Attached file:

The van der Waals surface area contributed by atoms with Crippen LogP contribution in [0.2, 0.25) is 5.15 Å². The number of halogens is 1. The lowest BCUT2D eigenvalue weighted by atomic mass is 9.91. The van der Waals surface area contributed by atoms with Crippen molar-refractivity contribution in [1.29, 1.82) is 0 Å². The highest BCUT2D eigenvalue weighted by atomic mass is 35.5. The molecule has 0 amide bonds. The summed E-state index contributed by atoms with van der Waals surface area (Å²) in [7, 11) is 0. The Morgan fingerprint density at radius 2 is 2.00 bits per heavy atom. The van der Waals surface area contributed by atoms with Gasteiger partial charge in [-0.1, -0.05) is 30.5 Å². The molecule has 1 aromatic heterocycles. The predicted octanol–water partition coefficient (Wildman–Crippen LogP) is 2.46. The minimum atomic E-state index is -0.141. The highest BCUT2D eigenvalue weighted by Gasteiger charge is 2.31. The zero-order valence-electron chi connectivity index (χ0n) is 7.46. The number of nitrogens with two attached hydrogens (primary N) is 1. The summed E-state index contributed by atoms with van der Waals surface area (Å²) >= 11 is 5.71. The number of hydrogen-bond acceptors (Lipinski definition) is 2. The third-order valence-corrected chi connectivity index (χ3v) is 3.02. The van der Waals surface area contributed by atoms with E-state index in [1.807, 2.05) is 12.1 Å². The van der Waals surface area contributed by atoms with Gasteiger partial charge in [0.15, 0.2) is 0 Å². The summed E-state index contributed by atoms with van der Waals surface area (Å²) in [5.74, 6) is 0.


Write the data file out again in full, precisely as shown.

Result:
The van der Waals surface area contributed by atoms with Crippen LogP contribution in [0.2, 0.25) is 5.15 Å². The number of halogens is 1. The lowest BCUT2D eigenvalue weighted by atomic mass is 9.91. The van der Waals surface area contributed by atoms with Crippen molar-refractivity contribution in [1.29, 1.82) is 0 Å². The highest BCUT2D eigenvalue weighted by atomic mass is 35.5. The molecule has 0 amide bonds. The summed E-state index contributed by atoms with van der Waals surface area (Å²) in [7, 11) is 0. The Morgan fingerprint density at radius 2 is 2.00 bits per heavy atom. The van der Waals surface area contributed by atoms with Gasteiger partial charge in [-0.1, -0.05) is 30.5 Å². The molecule has 1 aromatic heterocycles. The predicted octanol–water partition coefficient (Wildman–Crippen LogP) is 2.46. The minimum atomic E-state index is -0.141. The highest BCUT2D eigenvalue weighted by Gasteiger charge is 2.31. The zero-order valence-electron chi connectivity index (χ0n) is 7.46. The number of nitrogens with two attached hydrogens (primary N) is 1. The summed E-state index contributed by atoms with van der Waals surface area (Å²) >= 11 is 5.71. The number of hydrogen-bond acceptors (Lipinski definition) is 2. The third-order valence-corrected chi connectivity index (χ3v) is 3.02. The van der Waals surface area contributed by atoms with E-state index in [1.807, 2.05) is 12.1 Å². The van der Waals surface area contributed by atoms with Gasteiger partial charge in [0.15, 0.2) is 0 Å². The summed E-state index contributed by atoms with van der Waals surface area (Å²) in [5.74, 6) is 0.